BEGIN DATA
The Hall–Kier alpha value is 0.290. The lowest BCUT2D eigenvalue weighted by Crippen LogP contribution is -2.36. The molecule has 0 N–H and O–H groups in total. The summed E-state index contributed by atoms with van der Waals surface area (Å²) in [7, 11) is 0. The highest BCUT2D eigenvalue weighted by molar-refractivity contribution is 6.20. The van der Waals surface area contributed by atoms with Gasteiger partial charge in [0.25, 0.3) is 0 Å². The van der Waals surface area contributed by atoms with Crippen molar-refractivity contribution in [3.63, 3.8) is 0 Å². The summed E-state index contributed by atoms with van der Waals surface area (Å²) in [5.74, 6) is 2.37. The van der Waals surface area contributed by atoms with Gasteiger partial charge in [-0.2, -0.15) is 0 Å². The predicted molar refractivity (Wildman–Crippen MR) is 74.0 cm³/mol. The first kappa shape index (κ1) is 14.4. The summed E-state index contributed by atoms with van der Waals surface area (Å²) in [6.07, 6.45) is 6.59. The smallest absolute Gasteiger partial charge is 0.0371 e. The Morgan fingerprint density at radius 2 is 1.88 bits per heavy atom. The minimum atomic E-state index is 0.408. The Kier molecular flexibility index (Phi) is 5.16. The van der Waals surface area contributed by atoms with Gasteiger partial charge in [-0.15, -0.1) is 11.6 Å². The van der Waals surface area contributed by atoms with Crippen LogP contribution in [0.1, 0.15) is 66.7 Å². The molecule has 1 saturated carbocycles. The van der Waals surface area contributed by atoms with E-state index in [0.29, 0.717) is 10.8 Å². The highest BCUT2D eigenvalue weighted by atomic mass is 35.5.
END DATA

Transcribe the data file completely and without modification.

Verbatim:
The Hall–Kier alpha value is 0.290. The lowest BCUT2D eigenvalue weighted by Crippen LogP contribution is -2.36. The molecule has 0 N–H and O–H groups in total. The summed E-state index contributed by atoms with van der Waals surface area (Å²) in [7, 11) is 0. The highest BCUT2D eigenvalue weighted by molar-refractivity contribution is 6.20. The van der Waals surface area contributed by atoms with Gasteiger partial charge in [0.25, 0.3) is 0 Å². The van der Waals surface area contributed by atoms with Crippen molar-refractivity contribution in [3.63, 3.8) is 0 Å². The summed E-state index contributed by atoms with van der Waals surface area (Å²) in [5.74, 6) is 2.37. The van der Waals surface area contributed by atoms with Gasteiger partial charge in [-0.2, -0.15) is 0 Å². The predicted molar refractivity (Wildman–Crippen MR) is 74.0 cm³/mol. The first kappa shape index (κ1) is 14.4. The summed E-state index contributed by atoms with van der Waals surface area (Å²) in [6.07, 6.45) is 6.59. The smallest absolute Gasteiger partial charge is 0.0371 e. The Morgan fingerprint density at radius 2 is 1.88 bits per heavy atom. The minimum atomic E-state index is 0.408. The Kier molecular flexibility index (Phi) is 5.16. The van der Waals surface area contributed by atoms with Gasteiger partial charge in [-0.15, -0.1) is 11.6 Å². The van der Waals surface area contributed by atoms with Crippen LogP contribution in [0.1, 0.15) is 66.7 Å². The molecule has 1 saturated carbocycles. The van der Waals surface area contributed by atoms with E-state index in [0.29, 0.717) is 10.8 Å². The highest BCUT2D eigenvalue weighted by atomic mass is 35.5.